Under the ‘financial measures’, three metrics were incorporated that would be of importance to the shareholders. First, return-on-capital and cash flow were used to define the organization’s short-term results. On the other hand, forecast reliability communicated the organization’s desire to minimize its history of uncertainties occasioned by its inconsistency in performance. In other words, Rockwater was representing itself as a company that focused on having positive results in all its projects, despite working in a challenging environment (Pietrzak et al., 2015). Additionally, two other financial measures were included, namely, project profitability and sales backlog. Project profitability was used as the center stage for planning and control while sales backlog assisted in reducing inconsistency in performance.
Under this perspective, the company divided its customers into two categories: Tier 1 and Tier 2. Tier 1 clientele were rich oil companies whose interest was in establishing valuable relationships with contractors while Tier 2 clients were concerned about the prices of the contractors. Hence, a strategy was designed to satisfy both customers. While the focus was clearly on Tier 1 customers, the company needed ways to retain Tier 2 clients when the competition demanded (Pietrzak et al., 2015). In line with the emphasis on quality, the company asked its Tier 1 customers to provide monthly ratings about their satisfaction with Rockwater’s services. In addition, using the BSC, it became apparent that the focus on customer satisfaction was resulting intangible benefits such as increased market share.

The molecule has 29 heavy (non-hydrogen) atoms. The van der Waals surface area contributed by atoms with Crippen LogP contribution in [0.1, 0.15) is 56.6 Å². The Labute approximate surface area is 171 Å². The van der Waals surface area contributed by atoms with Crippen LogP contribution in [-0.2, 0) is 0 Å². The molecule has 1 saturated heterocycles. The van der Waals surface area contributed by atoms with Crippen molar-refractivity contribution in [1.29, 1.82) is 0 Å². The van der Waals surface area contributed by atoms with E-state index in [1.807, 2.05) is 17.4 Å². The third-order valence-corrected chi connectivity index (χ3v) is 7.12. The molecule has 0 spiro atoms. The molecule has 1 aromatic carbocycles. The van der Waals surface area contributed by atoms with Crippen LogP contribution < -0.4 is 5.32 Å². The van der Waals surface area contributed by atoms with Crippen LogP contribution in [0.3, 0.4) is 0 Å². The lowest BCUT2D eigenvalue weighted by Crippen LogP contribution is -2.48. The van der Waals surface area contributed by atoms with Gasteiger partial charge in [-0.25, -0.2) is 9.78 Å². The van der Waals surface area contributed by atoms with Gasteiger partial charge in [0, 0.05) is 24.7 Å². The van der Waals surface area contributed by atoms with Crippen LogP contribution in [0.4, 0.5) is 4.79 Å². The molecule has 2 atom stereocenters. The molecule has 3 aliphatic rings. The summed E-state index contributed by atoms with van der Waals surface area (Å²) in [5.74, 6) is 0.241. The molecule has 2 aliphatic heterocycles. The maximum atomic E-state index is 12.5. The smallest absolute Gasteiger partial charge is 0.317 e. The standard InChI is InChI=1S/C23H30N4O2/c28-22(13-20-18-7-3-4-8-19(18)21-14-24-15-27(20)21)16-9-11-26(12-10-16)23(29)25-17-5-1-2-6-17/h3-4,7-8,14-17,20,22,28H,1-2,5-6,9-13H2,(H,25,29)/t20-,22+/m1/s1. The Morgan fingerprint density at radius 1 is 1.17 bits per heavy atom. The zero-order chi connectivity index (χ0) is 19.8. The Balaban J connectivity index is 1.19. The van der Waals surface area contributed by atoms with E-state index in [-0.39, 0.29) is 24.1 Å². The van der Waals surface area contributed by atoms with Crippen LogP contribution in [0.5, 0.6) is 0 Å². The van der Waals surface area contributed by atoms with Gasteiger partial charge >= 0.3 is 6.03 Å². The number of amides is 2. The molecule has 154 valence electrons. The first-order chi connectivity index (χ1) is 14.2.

To create healthy measures for the internal processes, Rockwater began defining the life cycle of projects from the time they were launched up to their completion. In other words, the measures extended from when customers’ needs were identified to the time when the demand had been met. These measures were put in place for all the five strategic objectives identified by the organization. Consequently, the focus on internal measures resulted in a change in the way Rockwater’s management used to think and/or operate (Hong & Zhong-Hua, 2013). For example, initially, performance would be assessed at the departmental level. However, the new approach emphasized the need to have measures integrated into key business processes. Particularly, safety became a major priority after it was revealed that the indirect costs of accidents could far outweigh the direct costs.
Innovation and Improvement
Innovativeness is a perspective of the scorecard is intended to facilitate improvement in the other three perspectives, namely, financial, customer, and internal processes. At Rockwater, innovation was geared at creating new processes that would raise revenue while promoting market expansion. Regarding the first objective, revenue increment was measured by evaluating the output of new services while the second objective required a measure of continuous improvement. Overall, the scorecard helped the management of Rockwater to establish a process perspective of its operations. In addition, motivating employees and incorporating customer feedback became easy to effect. Further, other areas that required improvement such as the relationship with suppliers were easily identified and rectified.